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Ali Nader-Sepahi, Adrian T. H. Casey, Richard Hayward, H. Alan Crockard and Dominic Thompson

neurological morbidity and particularly high failure rates for fusion in this group of patients. Ours is the largest series to investigate symptomatic atlantoaxial subluxation and its management exclusively in a population of pediatric patients with Down syndrome. We conducted a retrospective review of symptomatic atlantoaxial instability in patients with Down syndrome treated at the Great Ormond Street hospital to accomplish the following: 1) audit our own surgical experience in children with Down syndrome; 2) evaluate the underlying anatomical changes specific in this

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Lars de Jong, Michiel Verfaillie, Steven Pans, Philippe Lauweryns, Jan Goffin and Bart Depreitere

A tlantoaxial instability can occur as a result of traumatic disruption of the transverse ligaments with or without fracture and is a potentially life-threatening situation. Nontraumatic causes of atlantoaxial instability, such as rheumatoid arthritis causing progressive destruction of the C1–2 joints, os odontoideum resulting in insufficiency of the odontoid peg, or metabolic diseases with ligamentous insufficiency, can lead to progressive or repetitive narrowing of the anteroposterior diameter of the spinal canal with compression of the spinal cord and

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Curtis A. Dickman, Alexander Mamourian, Volker K. H. Sonntag and Burton P. Drayer

D isruption of the transverse ligament of the atlas has been implicated as the most important pathological abnormality responsible for atlantoaxial instability. 15, 16, 29, 31, 35–37 It has also been considered responsible in certain cases for nonunion of atlas and axis fractures. 1, 2, 5, 19–21, 26, 28, 31, 34, 35 Conventional radiographic studies and computerized tomography (CT) are insufficient to demonstrate the anatomy of the transverse ligament, and the probability for ligamentous injury has been indirectly assessed from correlations of autopsy data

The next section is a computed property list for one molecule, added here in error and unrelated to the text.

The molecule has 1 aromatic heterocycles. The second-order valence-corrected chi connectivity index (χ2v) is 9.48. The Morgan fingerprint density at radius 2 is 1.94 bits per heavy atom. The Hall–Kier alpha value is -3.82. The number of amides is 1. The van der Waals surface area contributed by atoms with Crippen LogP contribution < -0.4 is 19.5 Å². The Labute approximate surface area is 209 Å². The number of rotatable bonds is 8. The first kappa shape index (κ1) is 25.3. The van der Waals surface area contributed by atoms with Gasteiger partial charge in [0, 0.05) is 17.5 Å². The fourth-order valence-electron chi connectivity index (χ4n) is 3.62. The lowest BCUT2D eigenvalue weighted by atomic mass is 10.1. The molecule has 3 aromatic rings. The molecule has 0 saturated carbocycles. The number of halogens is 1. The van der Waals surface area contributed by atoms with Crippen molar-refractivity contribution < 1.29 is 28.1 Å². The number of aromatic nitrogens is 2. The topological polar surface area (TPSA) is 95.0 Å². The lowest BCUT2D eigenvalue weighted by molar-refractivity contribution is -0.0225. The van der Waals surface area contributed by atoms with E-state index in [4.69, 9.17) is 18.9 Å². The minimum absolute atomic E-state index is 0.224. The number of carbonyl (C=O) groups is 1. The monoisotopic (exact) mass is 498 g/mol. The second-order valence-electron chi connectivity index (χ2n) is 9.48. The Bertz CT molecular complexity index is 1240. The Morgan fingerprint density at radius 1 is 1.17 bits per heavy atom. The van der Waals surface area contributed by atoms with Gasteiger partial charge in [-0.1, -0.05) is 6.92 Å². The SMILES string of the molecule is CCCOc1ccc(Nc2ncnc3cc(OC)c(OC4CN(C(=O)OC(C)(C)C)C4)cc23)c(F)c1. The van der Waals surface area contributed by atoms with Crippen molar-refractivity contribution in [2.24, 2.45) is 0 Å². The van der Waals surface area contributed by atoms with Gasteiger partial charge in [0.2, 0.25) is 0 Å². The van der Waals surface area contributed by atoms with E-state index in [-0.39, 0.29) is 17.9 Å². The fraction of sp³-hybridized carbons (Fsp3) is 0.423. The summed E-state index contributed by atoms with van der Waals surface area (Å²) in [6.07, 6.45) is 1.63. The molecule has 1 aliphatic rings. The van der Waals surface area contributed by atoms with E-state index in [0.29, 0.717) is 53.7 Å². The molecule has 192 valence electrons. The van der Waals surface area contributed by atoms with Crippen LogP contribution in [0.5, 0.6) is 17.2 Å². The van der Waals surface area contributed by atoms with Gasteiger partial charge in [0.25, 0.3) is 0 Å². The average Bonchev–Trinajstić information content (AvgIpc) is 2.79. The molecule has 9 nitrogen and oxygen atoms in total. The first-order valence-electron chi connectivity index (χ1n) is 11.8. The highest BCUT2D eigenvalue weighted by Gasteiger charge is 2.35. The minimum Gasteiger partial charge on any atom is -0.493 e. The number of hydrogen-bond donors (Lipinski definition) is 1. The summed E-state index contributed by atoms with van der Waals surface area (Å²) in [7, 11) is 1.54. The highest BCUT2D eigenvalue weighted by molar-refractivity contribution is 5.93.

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Kai Shen, Zhongliang Deng, Junsong Yang, Chao Liu and Ranxi Zhang

T he C1–2 joint, which consists of the atlas (C-1) and the axis (C-2), has the largest range of motion (ROM) of all the joints in the cervical spine and is responsible for approximately 50% of the rotation of this part of the spine. 20 , 24 Atlantoaxial instability (AAI) caused by cervical degeneration or trauma is a common condition in spine surgery and may lead to neck pain, spinal cord injury, or even death. 18 Anterior and/or posterior C1–2 fusion is a common treatment for AAI. However, surgical decompression can aggravate C1–2 joint instability, and C1

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Atlantoaxial instability in Dyggve-Melchior-Clausen syndrome

Case report and review of the literature

Frank Kandziora, Luitgard Neumann, Klaus John Schnake, Cyrus Khodadadyan-Klostermann, Stefan Rehart, Norbert P. Haas and Thomas Mittlmeier

radiological signs. Spinal cord compression due to atlantoaxial instability is a serious and preventable complication in both disorders. We report on a 17-year-old man with DMC syndrome and severe atlantoaxial instability treated with anterior transarticular screw fixation. Case Report History At birth the patient weighed 3500 g; his mother's pregnancy was uneventful. The parents are healthy first cousins from Georgia with four children. Two daughters are healthy with normal development. A 19-year-old brother, who still lives in Georgia, seems to be similarly